This is post #2 in our Under the Data Tree blog series.
How concerned should we be if we notice a CommCare user submitting less data than they have been submitting recently? We have the intuition that most CommCare users will submit about the same amount of data from month to month. While there are seasonal effects and other reasons why responsibilities might vary, we hypothesize that most of the time, a user’s responsibilities don’t shift quickly. Many CommCare users need to follow up regularly with their cases; the number of cases they have changes relatively slowly as new ones are registered and others are discharged. Additionally, we expect that an individual user will tend to be consistently high-performing or low-performing over time, both in terms of fulfilling their responsibilities and how well they use CommCare.
Testing our intuition about user consistency is an important part of our effort to understand and improve user behavior. If we know how much data to expect from each user, we can create alerts if they don’t meet those expectations. These alerts can be used to trigger follow-up or other interventions by project supervisors. Having a baseline for user activity will also help us evaluate the effectiveness of such an intervention – if we improve user behavior in one month, can we expect that improvement to carry over to future months?
To assess user consistency, we evaluated 2,831 users that actively used CommCare for at least six months. These users were from 144 projects worldwide. Based on the analysis in the previous blog on the speed of CommCare uptake, we only included data starting six months after these users first started using CommCare. We also only included users who recorded less than or equal to 100 visits in any month. Users who recorded more than 100 visits in a month are possibly non-human users with automatic data upload patterns, so they were excluded from this analysis. Our final dataset contained 22,854 pairs of consecutive months across all eligible users.
We found a high correlation between the number of unique cases that a user visits from one month to the next. The R-squared value was .67 with a 95% confidence interval (CI) of 0.66 – 0.68, where an R-squared of 1.00 indicates a perfect correlation. As an illustrative example, we focused on 1,001 users who were active in March 2014 and April 2014. This subset of users is visualized in Figure 1 below, showing the number of cases visited by each user in April 2014 by the number of cases they visited in March 2014. If all users in this graph visited an exactly consistent number of cases in both months, we would expect all of their observations to fall on a clear 45 degree diagonal line with no density variation outside of that line. We do not see such perfect consistency in user activity, but we do see a significant correlation in the number of cases visited by users during these two months. Figure 1 shows the density of user observations, with dark blue indicating the highest density and light blue indicating a lower density of users. As you can see, there is generally a strong correlation between the number of cases a user visited in March 2014 and in April 2014, with the highest density on the lower left of the graph indicating a large number of users who visited less than ten cases in both months.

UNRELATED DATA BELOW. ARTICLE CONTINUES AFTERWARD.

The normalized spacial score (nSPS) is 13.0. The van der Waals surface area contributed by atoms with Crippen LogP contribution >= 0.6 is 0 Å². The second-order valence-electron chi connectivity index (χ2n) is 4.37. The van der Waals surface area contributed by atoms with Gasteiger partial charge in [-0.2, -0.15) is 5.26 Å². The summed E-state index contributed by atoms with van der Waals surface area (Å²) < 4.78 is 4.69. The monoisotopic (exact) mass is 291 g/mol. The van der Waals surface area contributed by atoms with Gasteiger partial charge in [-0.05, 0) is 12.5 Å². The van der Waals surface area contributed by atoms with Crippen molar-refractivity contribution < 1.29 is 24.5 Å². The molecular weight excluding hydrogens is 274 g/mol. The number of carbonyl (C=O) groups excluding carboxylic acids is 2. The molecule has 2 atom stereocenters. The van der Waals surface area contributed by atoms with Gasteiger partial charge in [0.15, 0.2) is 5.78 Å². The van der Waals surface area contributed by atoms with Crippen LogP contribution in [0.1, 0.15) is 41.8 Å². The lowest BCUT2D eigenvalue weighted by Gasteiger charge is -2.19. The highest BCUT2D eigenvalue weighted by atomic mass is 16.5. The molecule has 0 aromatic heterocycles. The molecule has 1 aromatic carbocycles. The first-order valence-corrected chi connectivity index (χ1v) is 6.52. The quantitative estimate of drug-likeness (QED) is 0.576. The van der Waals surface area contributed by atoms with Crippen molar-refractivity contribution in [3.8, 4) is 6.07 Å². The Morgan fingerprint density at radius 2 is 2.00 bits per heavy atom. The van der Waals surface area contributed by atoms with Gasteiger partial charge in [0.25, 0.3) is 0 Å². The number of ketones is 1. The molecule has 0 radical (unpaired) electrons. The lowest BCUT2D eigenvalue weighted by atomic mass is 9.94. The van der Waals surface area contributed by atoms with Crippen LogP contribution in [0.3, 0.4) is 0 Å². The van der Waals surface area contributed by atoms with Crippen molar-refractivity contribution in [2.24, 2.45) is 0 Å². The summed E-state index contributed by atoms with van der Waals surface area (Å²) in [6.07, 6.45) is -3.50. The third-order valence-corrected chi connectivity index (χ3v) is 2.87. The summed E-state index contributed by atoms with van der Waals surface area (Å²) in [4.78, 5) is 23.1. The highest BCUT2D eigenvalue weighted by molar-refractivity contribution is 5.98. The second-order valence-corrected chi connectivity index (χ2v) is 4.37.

Figure 1: Number of cases visited in April 2014 by number of cases visited in March 2014 (N = 1,001 users)
We were able to further illustrate this question of user consistency at the project level. Figure 2 below compares users from Project A (left) vs. Project B (right), showing the number of cases visited in a given month by the number of cases visited by the same user in the previous month. Project A shows a higher level of consistency in user activity from month to month (R-squared = 0.75), while Project B shows a low level of consistency in user activity (R-squared = 0.36).
Figure 2: Project A (left) vs. Project B (right) – Number of cases visited in a given month by the number of cases visited in the previous month